Religious Violence Isn’t a Mental Illness, and Neither Is Misogyny

Sexism

In the wake of the mass shooting in California last month, committed by a killer who left a long, misogynist manifesto vowing to punish women for not dating him, many pundits and commenters have strained to blame something other than sexism for his rampage. The most common claim is that the shooter, Elliot Rodger, was mentally ill, that the illness was the real cause of his killing, and the misogyny is just what his disturbed mind happened to latch onto as an excuse; if not for that, it would … [Read more...]

Weekend Coffee: January 25

Coffee

• Is conservative Christianity itself bad for marriage? The research says yes. Michelle Goldberg lays out the facts:Ironically, the very practices meant to shore up marital security in conservative communities end up sabotaging it. By promoting abstinence until marriage, these communities encourage people to marry young. Poor sex education and limited access to contraception for teenagers lead to unintended pregnancies and shotgun weddings. Gender-role traditionalism leads to … [Read more...]

Your Weekend Brain Training with ClearerThinking.org

If you're motivated to be a better reasoner and critical thinker (and shouldn't we all care about that?), then you should want to hear about ClearerThinking.org, an online academy founded and run by my friend Spencer Greenberg.If you know how human cognition works, then you know that we're far from being perfect reasoning machines. There are certain systematic biases built into our brains that operate without us even being aware of them, causing us to make reasoning errors or decisions that … [Read more...]

More Than the Sum of Our Senses

I'm still reading Timothy Keller's book. He's very much a fan of presuppositional apologetics, like this one in which he argues that an intelligent being that came about through evolution wouldn't be able to trust its own reasoning abilities:Evolutionists say that if God makes sense to us, it is not because he is really there, it's only because that belief helped us survive and so we are hardwired for it. However, if we can't trust our belief-forming faculties to tell us the truth about … [Read more...]

The Fiery Fountain

My first book hasn't been out for long, but I'm thinking it's almost time to start writing the next one. I came back from my trip to the U.K. with a head full of ideas, and I want to start getting them down on the page. My next book is going to be a novel, not nonfiction. I may write another book about atheism in the future, but at the moment, I don't have any topic ideas that haven't already been covered better by other authors. But I do have some ideas for works of fiction, lots of them, in … [Read more...]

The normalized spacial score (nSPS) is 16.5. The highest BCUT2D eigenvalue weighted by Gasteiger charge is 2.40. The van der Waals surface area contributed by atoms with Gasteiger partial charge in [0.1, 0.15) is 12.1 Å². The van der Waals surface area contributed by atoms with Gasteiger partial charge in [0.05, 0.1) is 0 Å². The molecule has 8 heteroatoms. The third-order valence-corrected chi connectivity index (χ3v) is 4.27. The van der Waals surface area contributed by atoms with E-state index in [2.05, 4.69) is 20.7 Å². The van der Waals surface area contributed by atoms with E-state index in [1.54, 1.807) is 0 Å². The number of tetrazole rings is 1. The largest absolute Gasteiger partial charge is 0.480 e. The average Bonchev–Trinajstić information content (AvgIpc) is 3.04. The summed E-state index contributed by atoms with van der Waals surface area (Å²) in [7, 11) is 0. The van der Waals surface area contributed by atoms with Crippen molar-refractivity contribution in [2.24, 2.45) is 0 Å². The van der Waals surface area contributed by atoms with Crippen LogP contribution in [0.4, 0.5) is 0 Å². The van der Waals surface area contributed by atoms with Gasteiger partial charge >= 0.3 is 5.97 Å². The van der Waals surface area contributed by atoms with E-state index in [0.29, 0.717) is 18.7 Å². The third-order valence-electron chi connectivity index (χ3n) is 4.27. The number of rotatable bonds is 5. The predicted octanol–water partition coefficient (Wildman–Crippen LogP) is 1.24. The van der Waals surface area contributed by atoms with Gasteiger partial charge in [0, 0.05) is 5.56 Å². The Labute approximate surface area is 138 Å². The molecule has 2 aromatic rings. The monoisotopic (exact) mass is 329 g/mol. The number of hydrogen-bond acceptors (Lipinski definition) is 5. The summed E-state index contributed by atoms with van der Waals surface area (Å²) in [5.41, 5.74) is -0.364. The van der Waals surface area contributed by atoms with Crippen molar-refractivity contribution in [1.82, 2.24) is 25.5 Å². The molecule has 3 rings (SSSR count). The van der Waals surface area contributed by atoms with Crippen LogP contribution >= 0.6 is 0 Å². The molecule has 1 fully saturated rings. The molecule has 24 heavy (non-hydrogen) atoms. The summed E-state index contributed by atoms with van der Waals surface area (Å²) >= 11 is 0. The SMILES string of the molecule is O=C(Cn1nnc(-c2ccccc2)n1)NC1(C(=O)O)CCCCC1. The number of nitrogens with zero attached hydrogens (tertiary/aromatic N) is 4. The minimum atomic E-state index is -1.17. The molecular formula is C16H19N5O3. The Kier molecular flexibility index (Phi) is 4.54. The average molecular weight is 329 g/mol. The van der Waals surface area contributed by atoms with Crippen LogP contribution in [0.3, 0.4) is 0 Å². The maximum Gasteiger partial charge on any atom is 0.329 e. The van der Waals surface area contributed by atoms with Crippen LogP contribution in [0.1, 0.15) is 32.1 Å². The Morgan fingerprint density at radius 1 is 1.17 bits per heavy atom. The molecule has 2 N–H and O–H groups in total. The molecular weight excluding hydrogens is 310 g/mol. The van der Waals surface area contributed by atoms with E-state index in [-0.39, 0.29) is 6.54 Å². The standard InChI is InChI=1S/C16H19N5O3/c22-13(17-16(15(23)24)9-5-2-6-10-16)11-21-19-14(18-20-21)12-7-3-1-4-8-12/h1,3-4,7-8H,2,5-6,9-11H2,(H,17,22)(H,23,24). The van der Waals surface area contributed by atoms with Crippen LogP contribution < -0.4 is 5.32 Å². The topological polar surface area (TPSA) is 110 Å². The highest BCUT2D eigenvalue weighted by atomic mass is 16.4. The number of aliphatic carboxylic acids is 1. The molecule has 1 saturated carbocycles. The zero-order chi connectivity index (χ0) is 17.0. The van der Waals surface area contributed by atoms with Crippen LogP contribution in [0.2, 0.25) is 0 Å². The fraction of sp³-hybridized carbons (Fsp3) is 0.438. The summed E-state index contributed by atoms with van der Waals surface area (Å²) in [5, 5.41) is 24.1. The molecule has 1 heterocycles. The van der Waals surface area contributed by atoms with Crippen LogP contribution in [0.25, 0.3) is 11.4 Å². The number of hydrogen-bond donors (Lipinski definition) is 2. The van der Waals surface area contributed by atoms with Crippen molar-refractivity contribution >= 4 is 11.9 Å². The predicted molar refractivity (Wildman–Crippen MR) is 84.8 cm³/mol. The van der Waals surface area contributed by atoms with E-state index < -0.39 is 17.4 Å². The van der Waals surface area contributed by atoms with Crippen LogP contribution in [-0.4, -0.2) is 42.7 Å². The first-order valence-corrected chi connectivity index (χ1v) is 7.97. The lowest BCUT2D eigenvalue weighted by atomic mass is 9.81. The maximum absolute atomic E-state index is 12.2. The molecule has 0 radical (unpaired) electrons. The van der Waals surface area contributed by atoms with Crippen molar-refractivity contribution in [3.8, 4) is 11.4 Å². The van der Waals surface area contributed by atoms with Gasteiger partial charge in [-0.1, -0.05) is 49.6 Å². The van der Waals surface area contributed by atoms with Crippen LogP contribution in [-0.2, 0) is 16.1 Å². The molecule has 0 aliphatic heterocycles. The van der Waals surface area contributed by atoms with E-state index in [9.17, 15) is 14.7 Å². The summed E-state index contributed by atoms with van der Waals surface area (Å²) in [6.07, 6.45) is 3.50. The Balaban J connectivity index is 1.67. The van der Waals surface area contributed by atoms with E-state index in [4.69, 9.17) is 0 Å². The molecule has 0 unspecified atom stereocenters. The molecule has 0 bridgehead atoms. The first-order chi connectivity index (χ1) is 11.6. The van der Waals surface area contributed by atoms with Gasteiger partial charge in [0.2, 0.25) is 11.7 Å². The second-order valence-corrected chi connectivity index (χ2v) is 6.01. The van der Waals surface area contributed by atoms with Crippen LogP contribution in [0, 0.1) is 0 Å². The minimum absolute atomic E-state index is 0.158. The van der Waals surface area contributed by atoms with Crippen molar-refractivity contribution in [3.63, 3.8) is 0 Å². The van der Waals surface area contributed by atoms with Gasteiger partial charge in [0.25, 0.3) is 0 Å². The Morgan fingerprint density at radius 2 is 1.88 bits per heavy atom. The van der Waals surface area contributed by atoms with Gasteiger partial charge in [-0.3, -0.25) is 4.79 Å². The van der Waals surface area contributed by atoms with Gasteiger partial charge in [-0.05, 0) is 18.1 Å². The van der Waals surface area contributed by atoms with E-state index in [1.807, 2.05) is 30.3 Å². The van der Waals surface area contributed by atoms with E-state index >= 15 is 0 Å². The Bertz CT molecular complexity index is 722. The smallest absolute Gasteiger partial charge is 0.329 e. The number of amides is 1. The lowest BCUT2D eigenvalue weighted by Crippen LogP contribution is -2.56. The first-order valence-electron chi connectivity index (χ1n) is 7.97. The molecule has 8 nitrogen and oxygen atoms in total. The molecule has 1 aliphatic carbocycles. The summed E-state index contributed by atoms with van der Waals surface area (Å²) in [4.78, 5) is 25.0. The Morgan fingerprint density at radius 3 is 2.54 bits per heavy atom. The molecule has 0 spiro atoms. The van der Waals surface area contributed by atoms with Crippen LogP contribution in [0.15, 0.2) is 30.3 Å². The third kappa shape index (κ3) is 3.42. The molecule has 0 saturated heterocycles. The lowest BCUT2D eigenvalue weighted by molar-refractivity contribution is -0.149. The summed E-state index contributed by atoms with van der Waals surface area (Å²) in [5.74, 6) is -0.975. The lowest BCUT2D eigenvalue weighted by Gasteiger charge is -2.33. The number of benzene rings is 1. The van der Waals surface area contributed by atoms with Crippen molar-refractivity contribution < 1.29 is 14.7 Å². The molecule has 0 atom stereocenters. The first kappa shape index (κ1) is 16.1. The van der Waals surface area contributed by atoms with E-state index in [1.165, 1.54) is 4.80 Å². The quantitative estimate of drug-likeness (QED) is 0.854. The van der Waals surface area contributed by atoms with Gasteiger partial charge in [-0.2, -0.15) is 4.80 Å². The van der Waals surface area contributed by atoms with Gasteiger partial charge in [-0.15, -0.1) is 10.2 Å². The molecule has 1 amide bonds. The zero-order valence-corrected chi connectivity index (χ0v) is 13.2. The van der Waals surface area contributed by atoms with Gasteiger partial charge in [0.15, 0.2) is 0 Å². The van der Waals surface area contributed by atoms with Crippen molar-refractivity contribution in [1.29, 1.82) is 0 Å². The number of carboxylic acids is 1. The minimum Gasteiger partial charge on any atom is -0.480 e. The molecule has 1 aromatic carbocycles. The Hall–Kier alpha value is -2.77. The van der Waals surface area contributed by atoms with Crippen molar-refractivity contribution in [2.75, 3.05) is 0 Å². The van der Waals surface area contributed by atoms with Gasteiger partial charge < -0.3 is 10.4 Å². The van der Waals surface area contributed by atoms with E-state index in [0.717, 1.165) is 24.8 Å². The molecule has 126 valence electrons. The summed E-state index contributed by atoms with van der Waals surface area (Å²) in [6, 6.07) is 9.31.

Is Your Soul an Information Field in Another Dimension?

[Author's Note: In keeping with the tradition that whenever you have a blog post whose title is a question, the answer is always "no"...] Of all the essays I've written, my favorite is "A Ghost in the Machine", presenting the evidence that our personality traits and sense of self arise from neural circuitry in the brain and not a supernatural soul. I've just found out that this essay has drawn a reply from the blog Paranormalia, written by Robert McLuhan. McLuhan writes that, despite the … [Read more...]

The Purview of Skepticism

I may have mentioned that, at Skepticon IV, JT Eberhard gave a fantastic talk on why the skeptical community must concern itself with mental illness. For the most part, the response from the community has been enthusiastically supportive - but there were a few sharp notes of dissent, like this post by Gina Colaianni. Most of Colaianni's criticisms are so off-base, I can't help wondering if she saw the same talk as the rest of us. (She thinks that JT, of all people, is calling for us to stop … [Read more...]

Near-Death Experiences Without Being Near Death

I've written before about near-death experiences and what they can prove about the existence of the soul. Now another study has come to my attention, one that has an even more potent conclusion. (HT: Boing Boing)It's long been known that the content of NDEs is influenced by religion and culture. People who have them consistently encounter the kind of afterlife they expect and meet the religious figures they've been taught to believe in. For example, while Christian NDEs often include Jesus or … [Read more...]

Treating Demon Possession with Antipsychotics

As I've written in the past, modern Christianity has never outgrown the demoniac fixation of its founders, who believed that evil spirits were constantly on the prowl and assaulting them. People like Gary Collins - an evangelical, a clinical psychologist, and the head of a 15,000-member association of Christian counselors - still believes, based not on evidence but on his "theological beliefs", that demons exist and are the cause of at least some cases of mental illness. Although this post from … [Read more...]

How to Think Critically: Anchoring

I'm pleased to announce the first-ever holiday edition of How to Think Critically. If you're planning to do your Christmas shopping soon, this post might just save you some money!The mental phenomenon called "anchoring and adjustment" was first described in the 1970s by the psychologists Amos Tversky and Daniel Kahneman. When we're trying to estimate an unknown quantity, such as judging whether a price tag is reasonable or guessing what percentage of the population belongs to a certain age … [Read more...]


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